The arrival of February is a reminder to celebrate American Heart Month.
First recognized in 1963, the observance encourages everyone to examine their risk for heart disease and learn about lifestyle changes that can reduce risk for complications and death. Heart disease is the leading cause of mortality in the United States with one in four deaths attributed to the disease.
About every 40 seconds, an American will have a heart attack, and about 14 percent of those Americans will not survive. Taking control of your heart health can dramatically reduce your risk.
Some risk factors for heart disease are uncontrollable and include increasing age, a family history of heart disease, and gender. When compared to women, men develop coronary artery disease earlier in life, which increases the risk for a heart attack. Unfortunately, uncontrollable risk factors cannot be changed. However, it is important to be aware if they apply to you and make an increased effort to control those risk factors that can be modified.
The major risk factors that you can help control include smoking, high cholesterol, high blood pressure, physical inactivity, obesity, and diabetes.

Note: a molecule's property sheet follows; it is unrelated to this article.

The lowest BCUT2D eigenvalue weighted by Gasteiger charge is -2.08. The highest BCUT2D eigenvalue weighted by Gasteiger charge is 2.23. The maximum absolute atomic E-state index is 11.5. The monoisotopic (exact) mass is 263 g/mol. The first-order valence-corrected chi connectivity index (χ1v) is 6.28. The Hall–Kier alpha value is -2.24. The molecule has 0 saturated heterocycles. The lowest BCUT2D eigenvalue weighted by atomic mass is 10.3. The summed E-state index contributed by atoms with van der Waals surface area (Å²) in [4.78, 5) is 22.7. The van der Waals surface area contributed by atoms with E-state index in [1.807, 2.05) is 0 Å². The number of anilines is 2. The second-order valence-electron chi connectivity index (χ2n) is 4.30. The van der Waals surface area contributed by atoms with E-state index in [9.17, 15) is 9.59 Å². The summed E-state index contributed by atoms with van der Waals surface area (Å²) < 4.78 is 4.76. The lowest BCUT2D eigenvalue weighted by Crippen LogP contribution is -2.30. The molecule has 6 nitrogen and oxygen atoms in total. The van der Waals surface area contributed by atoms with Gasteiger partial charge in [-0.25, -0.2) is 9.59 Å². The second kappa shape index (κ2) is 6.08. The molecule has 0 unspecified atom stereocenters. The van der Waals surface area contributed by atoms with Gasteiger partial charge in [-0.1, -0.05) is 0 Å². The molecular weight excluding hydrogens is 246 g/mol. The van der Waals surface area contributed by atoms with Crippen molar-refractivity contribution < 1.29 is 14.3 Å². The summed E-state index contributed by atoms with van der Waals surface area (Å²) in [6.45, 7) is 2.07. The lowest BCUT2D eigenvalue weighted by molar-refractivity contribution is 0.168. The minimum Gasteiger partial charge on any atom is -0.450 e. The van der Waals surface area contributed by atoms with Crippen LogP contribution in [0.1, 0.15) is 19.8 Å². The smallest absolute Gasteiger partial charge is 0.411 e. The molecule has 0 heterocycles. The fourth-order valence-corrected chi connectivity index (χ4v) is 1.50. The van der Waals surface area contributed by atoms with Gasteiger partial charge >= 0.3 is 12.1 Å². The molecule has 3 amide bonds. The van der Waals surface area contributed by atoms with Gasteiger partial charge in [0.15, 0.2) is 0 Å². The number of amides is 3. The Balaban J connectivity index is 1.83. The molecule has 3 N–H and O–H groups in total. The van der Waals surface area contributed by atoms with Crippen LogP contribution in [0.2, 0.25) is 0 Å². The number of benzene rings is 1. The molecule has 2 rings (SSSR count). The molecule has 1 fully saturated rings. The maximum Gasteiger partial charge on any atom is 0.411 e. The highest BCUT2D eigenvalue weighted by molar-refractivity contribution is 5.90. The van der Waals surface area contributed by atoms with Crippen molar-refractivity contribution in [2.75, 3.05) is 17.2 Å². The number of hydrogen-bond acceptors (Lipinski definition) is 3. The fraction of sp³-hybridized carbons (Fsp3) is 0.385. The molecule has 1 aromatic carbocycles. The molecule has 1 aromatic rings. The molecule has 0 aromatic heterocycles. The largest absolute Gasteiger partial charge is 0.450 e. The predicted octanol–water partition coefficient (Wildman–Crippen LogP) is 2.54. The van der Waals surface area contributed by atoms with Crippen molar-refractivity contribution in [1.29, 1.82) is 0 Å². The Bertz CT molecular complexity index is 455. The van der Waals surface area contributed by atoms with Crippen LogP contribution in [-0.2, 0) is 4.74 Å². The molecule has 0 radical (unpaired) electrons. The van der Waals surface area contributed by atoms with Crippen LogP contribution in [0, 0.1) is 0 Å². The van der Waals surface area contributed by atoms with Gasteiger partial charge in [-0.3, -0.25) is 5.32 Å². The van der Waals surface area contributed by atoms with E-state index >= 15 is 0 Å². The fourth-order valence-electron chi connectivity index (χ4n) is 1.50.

High levels of stress and drinking too much alcohol can also increase your risk for heart disease.
Though change is often difficult, remember that small changes in your lifestyle can make a big difference in your health.
Heart disease can happen at any age so it is important to take control of your heart health now.
Here are five ways to help you reduce your risk and live a healthier life:
1. Don’t smoke
2. Talk to your provider about your risk, and work with your healthcare team to manage conditions such as high blood pressure, high cholesterol and diabetes.
3. Eat healthier. Choose plenty of nutrient-rich foods such as fruits, vegetables, whole grains, lean poultry and fish while limiting saturated fat, trans-fat, sodium and sugar.
4. Stay active. Aim for 150 minutes of exercise per week.
5. Take advantage of free or discounted heart health screenings at Ste. Genevieve County Memorial Hospital (SGCMH) or other community events so that you can keep track of the critical numbers for your heart health. These include blood pressure, cholesterol, blood glucose and BMI (body mass index).
Come to SGCMH to get your blood pressure checked for your sweetheart on Valentine’s Day, Friday, February 14, from 1 to 3 p.m. in our Cardiac Rehab gym.
(Information in a release from Ste. Genevieve County Memorial Hospital.)